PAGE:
Perforating and migrating pharyngoesophageal foreign bodies: a series of 5 patients.
Ear Nose Throat J, 85 (2006), pp. 600-603
[4]
T.H. Foo.
Migratory fish bone in the thyroid gland.
Singap Med J, 34 (1993), pp. 142-144
[5]
C.Y. Chen, J.P. Peng.
Esophageal fish bone migration induced thyroid abscess: case report and review of the literature.
Am J Otolaryngol, 32 (2011), pp. 253-255
[6]
K. Watanabe, M. Amano, A. Nakanome, D. Saito, S. Hashimoto.
The prolonged presence of a fish bone in the neck.
Tohoku J Exp Med, 227 (2012), pp. 49-52
[7]
S.S. Sreetharan, N. Prepageran, S. Singh.
Migratory foreign body in the neck.
Asian J Surg, 28 (2005), pp. 136-138

Please cite this article as: Petrarolha SM, Dedivitis RA, Perruccio FG, Quirino IA. Esophagus foreign body in the thyroid gland. Braz J Otorhinolaryngol. 2020;86:S64–S66.

Study linked to Department of Head and Neck Surgery, Hospital Ana Costa, Santos, SP, Brazil.

Peer Review under the responsibility of Associação Brasileira de Otorrinolaringologia e Cirurgia Cérvico-Facial.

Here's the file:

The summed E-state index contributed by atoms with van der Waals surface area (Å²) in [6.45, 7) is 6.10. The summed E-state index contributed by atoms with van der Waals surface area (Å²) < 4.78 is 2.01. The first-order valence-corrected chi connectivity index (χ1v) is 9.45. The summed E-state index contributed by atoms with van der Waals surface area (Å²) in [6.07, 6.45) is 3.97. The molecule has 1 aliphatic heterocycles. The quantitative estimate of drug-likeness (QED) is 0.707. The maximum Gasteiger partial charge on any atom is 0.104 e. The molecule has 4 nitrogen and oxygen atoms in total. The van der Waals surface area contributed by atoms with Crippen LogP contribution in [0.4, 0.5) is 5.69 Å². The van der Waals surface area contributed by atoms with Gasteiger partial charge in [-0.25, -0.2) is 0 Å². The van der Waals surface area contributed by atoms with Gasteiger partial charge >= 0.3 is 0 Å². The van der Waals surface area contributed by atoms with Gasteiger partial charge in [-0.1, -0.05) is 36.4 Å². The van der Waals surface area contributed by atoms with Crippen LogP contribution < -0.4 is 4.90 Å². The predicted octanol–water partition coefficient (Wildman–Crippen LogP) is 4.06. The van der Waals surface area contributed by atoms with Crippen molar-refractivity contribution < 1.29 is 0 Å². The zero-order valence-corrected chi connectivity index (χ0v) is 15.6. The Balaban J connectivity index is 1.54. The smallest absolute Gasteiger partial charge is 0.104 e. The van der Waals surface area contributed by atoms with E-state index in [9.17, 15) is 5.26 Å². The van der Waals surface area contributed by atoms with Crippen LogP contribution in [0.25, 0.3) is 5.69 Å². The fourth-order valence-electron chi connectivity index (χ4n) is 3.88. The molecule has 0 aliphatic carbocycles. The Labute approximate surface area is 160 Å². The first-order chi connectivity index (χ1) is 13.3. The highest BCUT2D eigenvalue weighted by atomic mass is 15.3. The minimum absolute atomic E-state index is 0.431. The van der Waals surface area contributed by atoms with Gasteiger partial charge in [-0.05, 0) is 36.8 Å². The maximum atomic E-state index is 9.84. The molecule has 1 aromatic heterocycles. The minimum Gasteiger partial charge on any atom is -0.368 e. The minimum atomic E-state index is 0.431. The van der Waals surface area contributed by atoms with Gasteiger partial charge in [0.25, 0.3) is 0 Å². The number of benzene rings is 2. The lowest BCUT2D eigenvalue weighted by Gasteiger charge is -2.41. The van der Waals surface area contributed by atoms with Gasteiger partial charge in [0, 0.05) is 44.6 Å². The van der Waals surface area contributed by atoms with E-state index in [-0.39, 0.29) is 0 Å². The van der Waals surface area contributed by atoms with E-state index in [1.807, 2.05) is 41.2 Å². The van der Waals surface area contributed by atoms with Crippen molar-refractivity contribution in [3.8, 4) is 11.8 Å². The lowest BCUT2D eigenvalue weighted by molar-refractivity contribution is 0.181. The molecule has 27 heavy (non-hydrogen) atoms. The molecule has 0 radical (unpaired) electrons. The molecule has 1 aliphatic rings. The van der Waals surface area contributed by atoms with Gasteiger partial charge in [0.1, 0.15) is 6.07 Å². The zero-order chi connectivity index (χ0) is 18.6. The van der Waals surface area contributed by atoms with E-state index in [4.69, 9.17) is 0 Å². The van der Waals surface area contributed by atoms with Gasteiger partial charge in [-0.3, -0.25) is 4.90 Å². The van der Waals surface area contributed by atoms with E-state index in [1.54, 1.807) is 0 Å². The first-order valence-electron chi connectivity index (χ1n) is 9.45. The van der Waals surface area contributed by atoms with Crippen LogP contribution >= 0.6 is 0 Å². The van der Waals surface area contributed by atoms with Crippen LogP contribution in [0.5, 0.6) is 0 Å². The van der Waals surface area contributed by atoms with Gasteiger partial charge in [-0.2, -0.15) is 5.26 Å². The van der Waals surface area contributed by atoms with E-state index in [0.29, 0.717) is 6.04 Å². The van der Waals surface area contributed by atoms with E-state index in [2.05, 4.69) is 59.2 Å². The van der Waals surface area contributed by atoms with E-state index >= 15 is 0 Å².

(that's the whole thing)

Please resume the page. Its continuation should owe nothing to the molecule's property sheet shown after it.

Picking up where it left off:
Copyright © 2017. Associação Brasileira de Otorrinolaringologia e Cirurgia Cérvico-Facial
Idiomas
Brazilian Journal of Otorhinolaryngology (English Edition)

Subscribe to our newsletter

Article options
Tools
en pt
Cookies policy Política de cookies
To improve our services and products, we use "cookies" (own or third parties authorized) to show advertising related to client preferences through the analyses of navigation customer behavior. Continuing navigation will be considered as acceptance of this use. You can change the settings or obtain more information by clicking here. Utilizamos cookies próprios e de terceiros para melhorar nossos serviços e mostrar publicidade relacionada às suas preferências, analisando seus hábitos de navegação. Se continuar a navegar, consideramos que aceita o seu uso. Você pode alterar a configuração ou obter mais informações aqui.